By Gülru Necipoğlu
The Art Bulletin, Vol. 71, No. 3 (1989)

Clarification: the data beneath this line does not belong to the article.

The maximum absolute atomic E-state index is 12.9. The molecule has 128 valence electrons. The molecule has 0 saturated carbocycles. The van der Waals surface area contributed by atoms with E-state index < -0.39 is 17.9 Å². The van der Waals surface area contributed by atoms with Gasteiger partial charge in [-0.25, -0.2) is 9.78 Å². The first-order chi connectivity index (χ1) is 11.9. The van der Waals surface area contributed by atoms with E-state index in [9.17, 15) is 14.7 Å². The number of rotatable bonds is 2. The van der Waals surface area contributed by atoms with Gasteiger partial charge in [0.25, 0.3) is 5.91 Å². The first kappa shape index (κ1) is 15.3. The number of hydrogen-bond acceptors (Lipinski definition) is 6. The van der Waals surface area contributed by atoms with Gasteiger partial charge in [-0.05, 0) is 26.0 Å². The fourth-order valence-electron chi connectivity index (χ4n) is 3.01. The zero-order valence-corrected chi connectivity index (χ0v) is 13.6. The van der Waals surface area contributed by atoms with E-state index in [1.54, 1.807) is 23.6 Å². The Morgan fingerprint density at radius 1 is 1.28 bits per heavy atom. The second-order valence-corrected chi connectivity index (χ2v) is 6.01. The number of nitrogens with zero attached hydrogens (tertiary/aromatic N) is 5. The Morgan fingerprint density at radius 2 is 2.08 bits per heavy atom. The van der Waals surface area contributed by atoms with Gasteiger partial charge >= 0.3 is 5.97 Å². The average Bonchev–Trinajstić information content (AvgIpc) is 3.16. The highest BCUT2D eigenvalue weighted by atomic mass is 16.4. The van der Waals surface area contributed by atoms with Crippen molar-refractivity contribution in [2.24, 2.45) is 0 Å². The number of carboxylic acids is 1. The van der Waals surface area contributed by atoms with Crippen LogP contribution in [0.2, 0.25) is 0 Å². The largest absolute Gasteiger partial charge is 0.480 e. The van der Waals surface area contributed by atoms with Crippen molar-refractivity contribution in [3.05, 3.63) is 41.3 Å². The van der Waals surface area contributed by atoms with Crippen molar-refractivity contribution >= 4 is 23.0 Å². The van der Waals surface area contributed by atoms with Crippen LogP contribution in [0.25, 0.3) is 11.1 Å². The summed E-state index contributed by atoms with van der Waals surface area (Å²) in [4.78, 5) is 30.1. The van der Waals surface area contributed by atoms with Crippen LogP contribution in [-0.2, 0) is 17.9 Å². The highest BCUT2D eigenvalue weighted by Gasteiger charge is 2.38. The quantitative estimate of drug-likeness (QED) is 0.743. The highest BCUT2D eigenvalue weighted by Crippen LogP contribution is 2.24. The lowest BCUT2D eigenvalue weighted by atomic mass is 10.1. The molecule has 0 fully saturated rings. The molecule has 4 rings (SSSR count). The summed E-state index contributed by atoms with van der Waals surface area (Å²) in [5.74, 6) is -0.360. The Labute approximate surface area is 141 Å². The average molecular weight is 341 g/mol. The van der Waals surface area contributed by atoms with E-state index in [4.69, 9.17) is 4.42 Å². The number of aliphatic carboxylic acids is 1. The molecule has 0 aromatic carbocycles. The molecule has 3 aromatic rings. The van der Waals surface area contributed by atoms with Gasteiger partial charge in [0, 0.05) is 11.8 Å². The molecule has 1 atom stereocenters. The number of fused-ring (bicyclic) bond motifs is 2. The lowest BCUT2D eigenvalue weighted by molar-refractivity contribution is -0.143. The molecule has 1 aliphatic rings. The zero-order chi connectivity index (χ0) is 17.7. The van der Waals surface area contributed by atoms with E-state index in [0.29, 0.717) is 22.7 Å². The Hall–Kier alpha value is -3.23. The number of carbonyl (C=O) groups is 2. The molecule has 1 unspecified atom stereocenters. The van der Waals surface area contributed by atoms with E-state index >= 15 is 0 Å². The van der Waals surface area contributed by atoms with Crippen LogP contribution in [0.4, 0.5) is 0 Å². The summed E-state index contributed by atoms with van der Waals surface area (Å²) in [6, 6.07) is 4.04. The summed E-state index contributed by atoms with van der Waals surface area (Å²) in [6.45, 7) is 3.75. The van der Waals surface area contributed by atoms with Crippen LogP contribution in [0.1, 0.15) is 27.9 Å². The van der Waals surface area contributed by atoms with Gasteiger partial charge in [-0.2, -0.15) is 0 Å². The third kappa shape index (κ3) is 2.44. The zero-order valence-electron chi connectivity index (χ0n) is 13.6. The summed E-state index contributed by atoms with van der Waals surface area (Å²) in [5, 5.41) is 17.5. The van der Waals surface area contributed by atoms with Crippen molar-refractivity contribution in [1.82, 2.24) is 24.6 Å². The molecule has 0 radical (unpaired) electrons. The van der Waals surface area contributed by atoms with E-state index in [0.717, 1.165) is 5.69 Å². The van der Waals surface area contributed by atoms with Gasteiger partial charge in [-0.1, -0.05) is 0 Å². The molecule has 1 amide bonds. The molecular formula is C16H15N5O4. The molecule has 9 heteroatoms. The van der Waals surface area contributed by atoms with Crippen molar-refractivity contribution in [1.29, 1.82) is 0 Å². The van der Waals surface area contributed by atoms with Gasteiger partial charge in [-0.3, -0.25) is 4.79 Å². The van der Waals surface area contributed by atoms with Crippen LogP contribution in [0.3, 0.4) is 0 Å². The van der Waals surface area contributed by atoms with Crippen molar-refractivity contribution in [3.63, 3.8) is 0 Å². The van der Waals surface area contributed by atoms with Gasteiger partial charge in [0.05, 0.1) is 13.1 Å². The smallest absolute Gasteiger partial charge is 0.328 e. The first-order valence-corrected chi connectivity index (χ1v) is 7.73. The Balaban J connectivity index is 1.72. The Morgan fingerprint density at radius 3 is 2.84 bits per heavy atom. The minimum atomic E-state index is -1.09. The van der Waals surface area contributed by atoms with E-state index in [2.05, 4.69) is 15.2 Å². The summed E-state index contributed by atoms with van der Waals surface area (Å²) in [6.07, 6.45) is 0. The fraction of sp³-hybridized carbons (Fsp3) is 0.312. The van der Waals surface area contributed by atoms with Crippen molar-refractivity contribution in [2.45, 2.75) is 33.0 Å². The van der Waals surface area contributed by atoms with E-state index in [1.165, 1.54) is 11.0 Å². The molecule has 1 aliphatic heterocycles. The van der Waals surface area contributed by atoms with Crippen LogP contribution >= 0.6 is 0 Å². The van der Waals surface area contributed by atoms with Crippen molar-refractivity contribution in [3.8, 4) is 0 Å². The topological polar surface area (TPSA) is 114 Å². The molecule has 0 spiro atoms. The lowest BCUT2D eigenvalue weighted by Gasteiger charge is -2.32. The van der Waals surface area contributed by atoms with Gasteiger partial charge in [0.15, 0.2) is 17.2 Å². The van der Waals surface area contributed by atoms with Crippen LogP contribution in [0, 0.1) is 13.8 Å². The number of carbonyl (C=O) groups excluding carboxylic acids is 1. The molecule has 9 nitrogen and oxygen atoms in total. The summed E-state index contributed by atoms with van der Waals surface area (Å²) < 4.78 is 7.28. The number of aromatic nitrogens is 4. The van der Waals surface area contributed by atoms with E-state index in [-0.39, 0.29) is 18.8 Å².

Abstract: This article explores issues of cross-cultural communication raised by the Ottoman court’s intense patronage of European artistic talent during the early part of Suleyman the Magnificent’s reign (1520-1566). It situates the network of patronage of a group of regalia made in Venice for the sultan and a related project for royal tapestries within the context of Ottoman-Hapsburg-papal rivalry. Displayed as parade accessories and stage props in ostentatious ceremonies, these non-Islamic royal status symbols were primarily aimed at communicating Ottoman imperial claims to a European audience through a Western discourse of power. They became publicized through the popular media of European prints, news pamphlets, plays, and songs, which won the sultan his title of “Magnificent” in the West. The article concludes with an analysis of mid-sixteenth-century changes in cultural orientation that abruptly brought this lively chapter in East-West artistic relations to an end.